With Arizona in Play, Trump Courts a Normally Reliable Base: Mormons

Trump arizona
President Donald Trump speaks at a rally at the Arizona Veterans Memorial Coliseum on February 19 in Phoenix. Trump says he will be visiting Arizona frequently in the lead up to the 2020 election. Caitlin O'Hara/Getty

Facing a potentially knockdown battle for Arizona, President Donald Trump's campaign is seeking to shore up a normally reliable base: Mormons.

Mormons have traditionally made up one of the most reliably Republican religious bases in the country. That, coupled with the fact that members of the Church of Jesus Christ of Latter-day Saints (LDS) are a relatively small part of the voting population, means they tend to be a less-courted group during presidential election.

But as Trump's reelection prospects face an increasingly narrowed path, his team has been sending surrogates and other supporters to get the message even to the GOP's most reliable voting blocs.

The latest polls have shown Democrat Joe Biden and Trump running neck-and-neck in Arizona, a state that Trump took 48 percent of the vote to Hillary Clinton's 44.5 percent in 2016. There are more than 436,000 LDS members in Arizona. Trump won the state by just 91,234 votes four years ago.

"It's the one swing state where that vote will matter," John Pudner, a Salt Lake City–based political consultant who was an adviser to Mitt Romney's 2008 campaign and a George W. Bush 2000 aide, told Newsweek.

Vice President Mike Pence this week helped launch a new "Latter-day Saints for Trump" coalition at an event in Mesa, Arizona.

"I'm here for one reason and one reason only: Arizona and America need four more years of President Donald Trump," Pence told an enthusiastic crowd. "On issues most important to people of faith across this country—issues like life and religious liberty—Joe Biden and the radical left are deeply out of step with the American people."

Biden's campaign didn't immediately respond to Newsweek's request for comment.

It's unlikely that Trump would be forced to majorly redirect efforts this year to Utah, the state most associated with Mormon voters. But Pudner said the LDS base could play a key role in more competitive states with a sizable Mormon population, like Arizona.

"If he's dropping Mormon votes in Arizona, he's already lost the state," Pudner said.

While Arizona is seen as the major state in play, a look just north to Utah could also signal trouble for Trump among Mormon voters, experts told Newsweek.

It's currently assumed Utah will remain a solid red state but unlikely be the blowout normally enjoyed by Republicans there.

The two previous GOP presidential candidates—the late U.S. Sen. John McCain of Arizona and U.S. Sen. Mitt Romney of Utah—both took the state by 30 to 40 points above Democratic rival Barack Obama in 2008 and 2012, respectively.

Four years ago, conservative independent Evan McMullin, a Utah native who is a member of the LDS church, peeled some votes away from Trump in Utah. Ultimately, Trump took 45.5 percent of the vote, to Clinton's 27.5 percent and McMullin's 21.5 percent.

Jacob Rugh, a sociology professor at Brigham Young University, told Newsweek that a tightening in Utah could reflect more on Trump's prospects elsewhere, as well as the impact on Republicans down the road.

"If it's now a 10-point race, that's a big Trump effect," Rugh said. "It remains to be seen if that will last beyond Trump."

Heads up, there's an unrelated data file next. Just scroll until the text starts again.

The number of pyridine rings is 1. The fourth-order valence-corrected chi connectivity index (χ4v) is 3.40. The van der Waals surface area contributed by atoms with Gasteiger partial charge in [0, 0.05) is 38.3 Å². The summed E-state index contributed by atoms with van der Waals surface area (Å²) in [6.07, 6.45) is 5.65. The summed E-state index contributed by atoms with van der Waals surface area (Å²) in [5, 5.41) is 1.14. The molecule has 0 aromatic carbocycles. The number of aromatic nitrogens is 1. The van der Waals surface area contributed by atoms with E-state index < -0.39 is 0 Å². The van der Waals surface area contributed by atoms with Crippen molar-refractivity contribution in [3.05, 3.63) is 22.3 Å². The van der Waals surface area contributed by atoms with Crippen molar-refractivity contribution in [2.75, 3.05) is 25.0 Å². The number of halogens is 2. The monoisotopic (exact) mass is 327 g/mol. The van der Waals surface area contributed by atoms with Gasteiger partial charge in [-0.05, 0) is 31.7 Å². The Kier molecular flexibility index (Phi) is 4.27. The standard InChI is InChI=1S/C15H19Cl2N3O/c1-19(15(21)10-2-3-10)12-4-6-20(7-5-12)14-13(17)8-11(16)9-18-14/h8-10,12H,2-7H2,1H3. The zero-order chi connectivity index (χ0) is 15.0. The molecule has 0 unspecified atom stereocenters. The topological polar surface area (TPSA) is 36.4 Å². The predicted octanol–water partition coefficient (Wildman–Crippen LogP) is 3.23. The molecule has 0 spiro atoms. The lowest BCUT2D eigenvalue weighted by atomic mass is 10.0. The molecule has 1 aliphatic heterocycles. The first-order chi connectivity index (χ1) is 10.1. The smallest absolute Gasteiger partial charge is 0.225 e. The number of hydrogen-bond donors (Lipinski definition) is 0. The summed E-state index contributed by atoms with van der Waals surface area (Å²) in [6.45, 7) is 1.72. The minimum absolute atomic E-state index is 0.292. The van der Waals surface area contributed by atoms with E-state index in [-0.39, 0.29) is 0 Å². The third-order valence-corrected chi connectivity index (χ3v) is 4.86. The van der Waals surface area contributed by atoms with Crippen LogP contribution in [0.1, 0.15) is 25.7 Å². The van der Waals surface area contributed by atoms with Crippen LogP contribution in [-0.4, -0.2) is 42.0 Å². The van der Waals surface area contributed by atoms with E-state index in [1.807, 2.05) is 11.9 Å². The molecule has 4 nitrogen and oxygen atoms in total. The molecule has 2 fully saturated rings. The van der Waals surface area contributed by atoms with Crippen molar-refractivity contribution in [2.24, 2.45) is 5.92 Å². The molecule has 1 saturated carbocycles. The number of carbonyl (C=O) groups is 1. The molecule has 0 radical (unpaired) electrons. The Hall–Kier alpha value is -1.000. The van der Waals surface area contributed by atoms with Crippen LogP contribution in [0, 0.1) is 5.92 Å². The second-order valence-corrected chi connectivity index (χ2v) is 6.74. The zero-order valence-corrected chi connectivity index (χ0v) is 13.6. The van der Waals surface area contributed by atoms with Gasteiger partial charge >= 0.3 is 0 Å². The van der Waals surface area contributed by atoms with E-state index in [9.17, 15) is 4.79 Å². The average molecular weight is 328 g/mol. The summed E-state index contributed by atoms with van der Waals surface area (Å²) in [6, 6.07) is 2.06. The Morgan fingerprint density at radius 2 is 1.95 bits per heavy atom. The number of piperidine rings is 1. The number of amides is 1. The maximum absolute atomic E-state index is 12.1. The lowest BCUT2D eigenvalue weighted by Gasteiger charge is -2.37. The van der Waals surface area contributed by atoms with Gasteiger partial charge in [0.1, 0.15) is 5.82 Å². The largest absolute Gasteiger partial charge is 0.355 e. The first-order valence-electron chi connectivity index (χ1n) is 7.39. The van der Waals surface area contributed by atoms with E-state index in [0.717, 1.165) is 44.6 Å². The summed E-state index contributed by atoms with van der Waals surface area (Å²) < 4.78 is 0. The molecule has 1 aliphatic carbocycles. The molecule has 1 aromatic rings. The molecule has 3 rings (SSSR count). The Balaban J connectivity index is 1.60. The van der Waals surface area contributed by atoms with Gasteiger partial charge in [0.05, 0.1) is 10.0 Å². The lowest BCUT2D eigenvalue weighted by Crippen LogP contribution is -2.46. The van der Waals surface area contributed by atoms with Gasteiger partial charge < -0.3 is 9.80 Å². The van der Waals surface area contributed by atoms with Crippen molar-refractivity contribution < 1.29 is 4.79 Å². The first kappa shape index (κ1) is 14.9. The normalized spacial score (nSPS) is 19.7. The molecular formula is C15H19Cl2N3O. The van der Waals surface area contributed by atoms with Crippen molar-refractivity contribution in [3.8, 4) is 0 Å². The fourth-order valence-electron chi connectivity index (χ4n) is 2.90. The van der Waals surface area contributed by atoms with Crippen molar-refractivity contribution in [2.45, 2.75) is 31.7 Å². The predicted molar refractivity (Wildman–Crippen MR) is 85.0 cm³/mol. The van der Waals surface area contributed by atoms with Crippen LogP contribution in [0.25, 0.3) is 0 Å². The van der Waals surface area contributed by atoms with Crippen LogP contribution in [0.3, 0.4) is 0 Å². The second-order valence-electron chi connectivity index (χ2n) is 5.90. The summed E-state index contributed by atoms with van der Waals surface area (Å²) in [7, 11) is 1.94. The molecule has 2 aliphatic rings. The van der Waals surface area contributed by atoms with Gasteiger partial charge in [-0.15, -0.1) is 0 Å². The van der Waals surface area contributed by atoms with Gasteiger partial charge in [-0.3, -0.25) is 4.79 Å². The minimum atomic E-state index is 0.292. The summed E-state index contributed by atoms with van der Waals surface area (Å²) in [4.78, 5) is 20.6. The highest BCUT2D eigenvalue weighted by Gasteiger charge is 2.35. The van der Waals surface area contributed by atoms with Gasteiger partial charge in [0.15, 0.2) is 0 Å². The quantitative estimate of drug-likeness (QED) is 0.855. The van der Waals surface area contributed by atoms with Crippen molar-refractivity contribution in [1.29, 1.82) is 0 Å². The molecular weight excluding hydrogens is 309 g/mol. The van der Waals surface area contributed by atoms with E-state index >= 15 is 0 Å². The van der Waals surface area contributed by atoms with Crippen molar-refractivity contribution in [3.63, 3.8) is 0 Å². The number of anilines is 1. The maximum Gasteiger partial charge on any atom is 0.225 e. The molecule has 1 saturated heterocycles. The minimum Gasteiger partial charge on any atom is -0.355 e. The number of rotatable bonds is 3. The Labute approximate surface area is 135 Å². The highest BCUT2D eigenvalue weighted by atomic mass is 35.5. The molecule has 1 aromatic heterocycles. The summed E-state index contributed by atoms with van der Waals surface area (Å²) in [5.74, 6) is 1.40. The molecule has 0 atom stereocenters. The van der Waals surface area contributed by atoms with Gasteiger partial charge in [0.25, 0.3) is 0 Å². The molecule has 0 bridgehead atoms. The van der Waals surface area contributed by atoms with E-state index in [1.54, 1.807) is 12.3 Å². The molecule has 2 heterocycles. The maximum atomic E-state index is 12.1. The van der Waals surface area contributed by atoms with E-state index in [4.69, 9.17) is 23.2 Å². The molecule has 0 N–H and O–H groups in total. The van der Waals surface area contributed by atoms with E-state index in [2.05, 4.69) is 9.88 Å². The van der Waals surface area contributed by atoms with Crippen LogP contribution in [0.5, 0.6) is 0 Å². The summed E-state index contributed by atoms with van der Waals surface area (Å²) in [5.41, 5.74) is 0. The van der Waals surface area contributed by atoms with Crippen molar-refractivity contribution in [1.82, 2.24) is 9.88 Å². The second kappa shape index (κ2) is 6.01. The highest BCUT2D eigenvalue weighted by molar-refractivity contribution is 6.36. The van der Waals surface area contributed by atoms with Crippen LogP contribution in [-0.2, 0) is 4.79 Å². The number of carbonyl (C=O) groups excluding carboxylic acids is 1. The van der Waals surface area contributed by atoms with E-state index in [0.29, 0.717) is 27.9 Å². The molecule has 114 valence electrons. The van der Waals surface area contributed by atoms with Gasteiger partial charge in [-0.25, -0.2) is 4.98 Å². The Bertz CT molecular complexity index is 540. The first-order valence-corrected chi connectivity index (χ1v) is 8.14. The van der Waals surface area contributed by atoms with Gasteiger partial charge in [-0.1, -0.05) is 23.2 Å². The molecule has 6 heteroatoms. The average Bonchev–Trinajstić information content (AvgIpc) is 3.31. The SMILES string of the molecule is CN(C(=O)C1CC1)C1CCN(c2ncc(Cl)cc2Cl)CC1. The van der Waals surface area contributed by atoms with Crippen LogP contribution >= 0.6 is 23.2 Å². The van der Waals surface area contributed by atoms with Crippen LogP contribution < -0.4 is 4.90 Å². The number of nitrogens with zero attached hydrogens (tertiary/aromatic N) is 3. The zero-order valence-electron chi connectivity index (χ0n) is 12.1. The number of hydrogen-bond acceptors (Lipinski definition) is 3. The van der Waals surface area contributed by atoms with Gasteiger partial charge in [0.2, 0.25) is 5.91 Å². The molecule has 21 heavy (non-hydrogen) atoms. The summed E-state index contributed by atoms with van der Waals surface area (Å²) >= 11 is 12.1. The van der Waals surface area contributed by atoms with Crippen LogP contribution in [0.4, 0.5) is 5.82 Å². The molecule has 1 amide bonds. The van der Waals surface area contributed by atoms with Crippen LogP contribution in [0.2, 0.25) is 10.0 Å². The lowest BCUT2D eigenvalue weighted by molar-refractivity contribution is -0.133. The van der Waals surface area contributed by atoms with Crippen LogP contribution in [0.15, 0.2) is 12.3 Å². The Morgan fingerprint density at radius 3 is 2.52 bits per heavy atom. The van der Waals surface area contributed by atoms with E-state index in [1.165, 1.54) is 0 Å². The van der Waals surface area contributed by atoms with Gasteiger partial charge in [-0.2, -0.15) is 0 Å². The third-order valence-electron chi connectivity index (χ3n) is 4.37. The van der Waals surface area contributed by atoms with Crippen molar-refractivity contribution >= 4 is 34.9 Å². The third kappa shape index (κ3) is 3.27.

Trump's favorability has remained 50 percent or higher in Utah since his election, but Rugh said even those marks could signal issues for the president's reelection campaign.

"That's not that high for a group that's overwhelmingly Republican," he said.

Among Utah voters, Rugh said a reasonable expectation would be at least 10 percent higher for a Republican president's favorability.

Trump's "in-your-face" attitude can run counter to what Mormons are used to from church leaders, Pudner said.

"I think there was always a little bit of, 'We don't really like the way he does things,'" he said.

Pence, an evangelical Christian who has embraced deeply conservative and religious-driven views as Indiana governor and member of Congress, has been seen as a way to offset Trump's more brash and occasionally crude style. Pence is often sent to court religious groups, as he was with the LDS event, where he was met with cheers and multiple standing ovations. Groups of supporters lined the streets as his motorcade passed waving hand-drawn "WE (heart) YOU VICE PRESIDENT PENCE!" signs among the expected Trump flags and banners.

Pence's address ran through major conservative issues like religious freedom, abortion, law enforcement and preserving historic statues.

"America is a freedom-loving nation, and America is a nation of faith," Pence said, asking the crowd to pray for him and Trump, prompting several supporters to shout back "we will."

"We made history in 2016, and we're going to make history again in 2020. I know this because I have faith," Pence said.

Trump's aggressive embrace of a "law and order" message amid mass protests across the country and left-leaning calls for reorganizing or defunding police departments could also help him with the conservative LDS voters.

"I think Mormons are a little more law-and-order group. It's an ordered culture," Pudner said.

Frustrated by a lack of polling in Utah and overall insight how strongly Mormons continue to embrace Trump, Rugh recently surveyed nearly 400 former BYU students between the ages of 18 and 39.

The people who backed Trump's conservative rival McMullin four years ago could come down to a "coin flip" this time around, he said, because many of the votes were an act of protest against Trump's style. Younger Mormons are increasingly frustrated with Trump and more willing to break from the GOP, he found.

"Certainly, Trump's not doing as well at the moment, but he seemed to do better by November last time around," he said.